NEW YORK (Reuters) - Donald Trump Jr.’s meeting with a woman he was told was a Russian government lawyer who had incriminating information about Democratic candidate Hillary Clinton that could help his father’s presidential campaign could lead investigators to probe whether he violated U.S. election law, experts said.
Trump Jr. met the woman, lawyer Natalia Veselnitskaya, on June 9, 2016, after an email exchange with an intermediary.
The emails, tweeted by Trump Jr. on Tuesday, could provide material for Special Counsel Robert Mueller’s probe into possible collusion between the Trump campaign and Russia during the 2016 presidential election.
In one of the emails dated June 3, 2016, Trump Jr. wrote: “If it’s what you say I love it.” He released the tweets after the New York Times said it planned to write about their contents and sought his comment.
Trump Jr. said in his tweets that nothing came of the meeting. Veselnitskaya told NBC News early on Tuesday she was not affiliated with the Russian government and had passed no information.
“In retrospect, I probably would have done things a little differently,” Trump Jr. said in an interview on Fox News. “For me, this was opposition research.”
Collusion itself is not an actual crime under the U.S. criminal code, so prosecutors would look to see if Trump Jr.’s conduct ran afoul of a specific law, legal experts said.
Moscow has denied interference in the U.S. election, and President Donald Trump has said his campaign did not collude with Russia.
Alan Futerfas, Trump Jr.’s lawyer, did not respond to a request for comment. A spokesman for Mueller declined to comment.
FEDERAL ELECTION CAMPAIGN ACT
One law that might come into play is the Federal Election Campaign Act, which makes it illegal for a foreign national to contribute to a U.S. political campaign. The campaign is also prohibited from soliciting such contributions.
A contribution does not have to be monetary in nature, according to Paul S. Ryan, an attorney with watchdog group Common Cause. He said incriminating information about Clinton could be considered a contribution under the act.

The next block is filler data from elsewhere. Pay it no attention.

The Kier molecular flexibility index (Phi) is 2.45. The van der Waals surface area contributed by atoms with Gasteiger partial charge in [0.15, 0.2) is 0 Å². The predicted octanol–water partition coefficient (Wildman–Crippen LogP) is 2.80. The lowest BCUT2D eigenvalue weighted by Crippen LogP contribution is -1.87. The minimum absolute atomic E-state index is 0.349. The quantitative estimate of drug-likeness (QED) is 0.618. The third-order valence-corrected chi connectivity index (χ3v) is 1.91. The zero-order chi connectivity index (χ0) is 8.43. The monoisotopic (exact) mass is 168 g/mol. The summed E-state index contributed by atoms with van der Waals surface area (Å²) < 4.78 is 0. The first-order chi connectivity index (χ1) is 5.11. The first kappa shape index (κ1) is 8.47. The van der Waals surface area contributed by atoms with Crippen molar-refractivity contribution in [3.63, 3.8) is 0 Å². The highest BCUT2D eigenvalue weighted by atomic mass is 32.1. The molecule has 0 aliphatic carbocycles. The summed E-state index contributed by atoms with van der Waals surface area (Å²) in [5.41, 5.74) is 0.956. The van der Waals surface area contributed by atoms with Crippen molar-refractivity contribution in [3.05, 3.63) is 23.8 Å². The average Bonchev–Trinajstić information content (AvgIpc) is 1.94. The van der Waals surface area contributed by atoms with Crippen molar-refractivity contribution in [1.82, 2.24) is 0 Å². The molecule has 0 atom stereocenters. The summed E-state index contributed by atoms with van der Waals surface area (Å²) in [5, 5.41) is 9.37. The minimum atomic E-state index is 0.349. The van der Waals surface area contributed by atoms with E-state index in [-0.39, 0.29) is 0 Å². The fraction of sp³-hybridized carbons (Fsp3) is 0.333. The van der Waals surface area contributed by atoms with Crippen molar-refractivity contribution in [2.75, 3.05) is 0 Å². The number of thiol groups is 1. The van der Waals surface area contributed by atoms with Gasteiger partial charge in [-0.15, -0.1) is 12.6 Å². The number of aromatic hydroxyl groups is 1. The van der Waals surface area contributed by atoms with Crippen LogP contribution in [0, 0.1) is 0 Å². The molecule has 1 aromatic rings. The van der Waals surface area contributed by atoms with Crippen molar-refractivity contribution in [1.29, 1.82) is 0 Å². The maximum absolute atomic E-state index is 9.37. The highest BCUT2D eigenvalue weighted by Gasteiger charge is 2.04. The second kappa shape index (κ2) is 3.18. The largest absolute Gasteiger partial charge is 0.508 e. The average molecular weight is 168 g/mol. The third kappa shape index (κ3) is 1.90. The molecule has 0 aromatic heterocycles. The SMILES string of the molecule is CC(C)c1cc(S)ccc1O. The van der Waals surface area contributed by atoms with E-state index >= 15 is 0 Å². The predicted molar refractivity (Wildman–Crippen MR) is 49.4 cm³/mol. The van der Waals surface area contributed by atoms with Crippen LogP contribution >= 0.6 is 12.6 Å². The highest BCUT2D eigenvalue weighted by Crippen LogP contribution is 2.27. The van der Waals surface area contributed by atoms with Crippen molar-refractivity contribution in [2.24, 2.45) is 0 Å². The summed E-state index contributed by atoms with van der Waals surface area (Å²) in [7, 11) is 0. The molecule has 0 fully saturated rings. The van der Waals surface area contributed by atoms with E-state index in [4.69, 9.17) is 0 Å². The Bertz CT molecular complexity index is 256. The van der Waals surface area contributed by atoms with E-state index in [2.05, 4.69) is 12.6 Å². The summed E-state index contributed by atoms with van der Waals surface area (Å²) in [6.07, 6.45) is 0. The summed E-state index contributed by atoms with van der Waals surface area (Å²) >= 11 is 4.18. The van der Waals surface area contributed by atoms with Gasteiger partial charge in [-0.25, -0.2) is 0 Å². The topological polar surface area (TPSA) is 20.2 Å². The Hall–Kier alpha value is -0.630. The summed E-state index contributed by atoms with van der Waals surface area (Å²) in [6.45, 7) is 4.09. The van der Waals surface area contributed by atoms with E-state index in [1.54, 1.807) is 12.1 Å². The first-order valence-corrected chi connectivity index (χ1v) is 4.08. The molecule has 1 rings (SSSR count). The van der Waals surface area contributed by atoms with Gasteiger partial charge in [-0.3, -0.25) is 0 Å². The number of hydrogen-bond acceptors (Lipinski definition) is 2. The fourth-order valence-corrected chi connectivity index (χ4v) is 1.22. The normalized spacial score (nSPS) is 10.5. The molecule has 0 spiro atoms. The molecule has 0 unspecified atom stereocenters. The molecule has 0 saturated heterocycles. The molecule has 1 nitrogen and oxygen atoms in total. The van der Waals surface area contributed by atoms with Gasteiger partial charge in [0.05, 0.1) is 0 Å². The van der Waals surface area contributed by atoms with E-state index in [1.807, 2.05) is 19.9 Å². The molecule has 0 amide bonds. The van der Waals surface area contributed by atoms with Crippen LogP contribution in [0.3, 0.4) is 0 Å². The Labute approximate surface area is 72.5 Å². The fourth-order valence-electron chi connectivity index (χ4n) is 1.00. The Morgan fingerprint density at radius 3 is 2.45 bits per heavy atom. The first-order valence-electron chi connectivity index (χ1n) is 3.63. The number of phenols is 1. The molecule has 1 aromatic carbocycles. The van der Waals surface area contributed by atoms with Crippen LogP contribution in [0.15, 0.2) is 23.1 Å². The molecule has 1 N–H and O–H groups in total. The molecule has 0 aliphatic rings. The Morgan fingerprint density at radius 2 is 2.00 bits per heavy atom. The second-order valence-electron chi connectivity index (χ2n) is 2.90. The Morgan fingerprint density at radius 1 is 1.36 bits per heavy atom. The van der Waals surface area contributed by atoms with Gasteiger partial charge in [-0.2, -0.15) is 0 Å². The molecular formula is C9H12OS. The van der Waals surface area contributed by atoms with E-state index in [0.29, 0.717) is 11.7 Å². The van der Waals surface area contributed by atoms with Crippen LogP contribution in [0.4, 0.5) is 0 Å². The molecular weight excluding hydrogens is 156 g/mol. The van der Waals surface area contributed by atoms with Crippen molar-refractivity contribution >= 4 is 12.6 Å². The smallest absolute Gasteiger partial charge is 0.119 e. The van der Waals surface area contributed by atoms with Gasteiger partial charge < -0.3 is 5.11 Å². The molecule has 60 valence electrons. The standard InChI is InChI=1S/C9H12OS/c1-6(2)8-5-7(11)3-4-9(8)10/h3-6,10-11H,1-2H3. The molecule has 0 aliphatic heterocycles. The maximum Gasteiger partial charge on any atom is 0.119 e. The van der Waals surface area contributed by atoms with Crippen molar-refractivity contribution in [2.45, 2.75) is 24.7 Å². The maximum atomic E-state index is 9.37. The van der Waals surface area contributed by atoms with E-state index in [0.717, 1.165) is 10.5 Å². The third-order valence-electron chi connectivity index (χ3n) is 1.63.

Ryan said Trump Jr.’s “enthusiastic response” to the offer for information and particularly his proposal in his email to have a follow-up call the next week constituted “solicitation.”
“That to me is an indication, a concession by Donald Trump Jr. that he wants and is requesting this information,” Ryan said.
Joshua Douglas, a professor at the University of Kentucky College of Law, said Trump Jr.’s emails made it “more plausible” that there could be a criminal case against him.
James Gardner, an election law expert at the University of Buffalo Law School, said the election law was intended to target donations of cash or goods and services.
He said he did not believe Trump Jr. would have violated the law if he solicited damaging information about Clinton.
A federal law known as the general conspiracy statute that makes it illegal to conspire to commit a crime against or defraud the United States could also come into play if, for example, Trump Jr. tried to help Russians hack into U.S. computer networks. There was no indication that Trump Jr. did such a thing.
Andrew Wright, a professor at Savannah Law School who was
associate counsel in the White House Counsel’s Office under former Democratic President Barack Obama, said he thought Trump Jr.’s agreeing to meet with someone to discuss an illegal act would be enough to trigger a conspiracy charge.
“It’s a very powerful tool,” he said.
Additional reporting by Lindsey Kortyka
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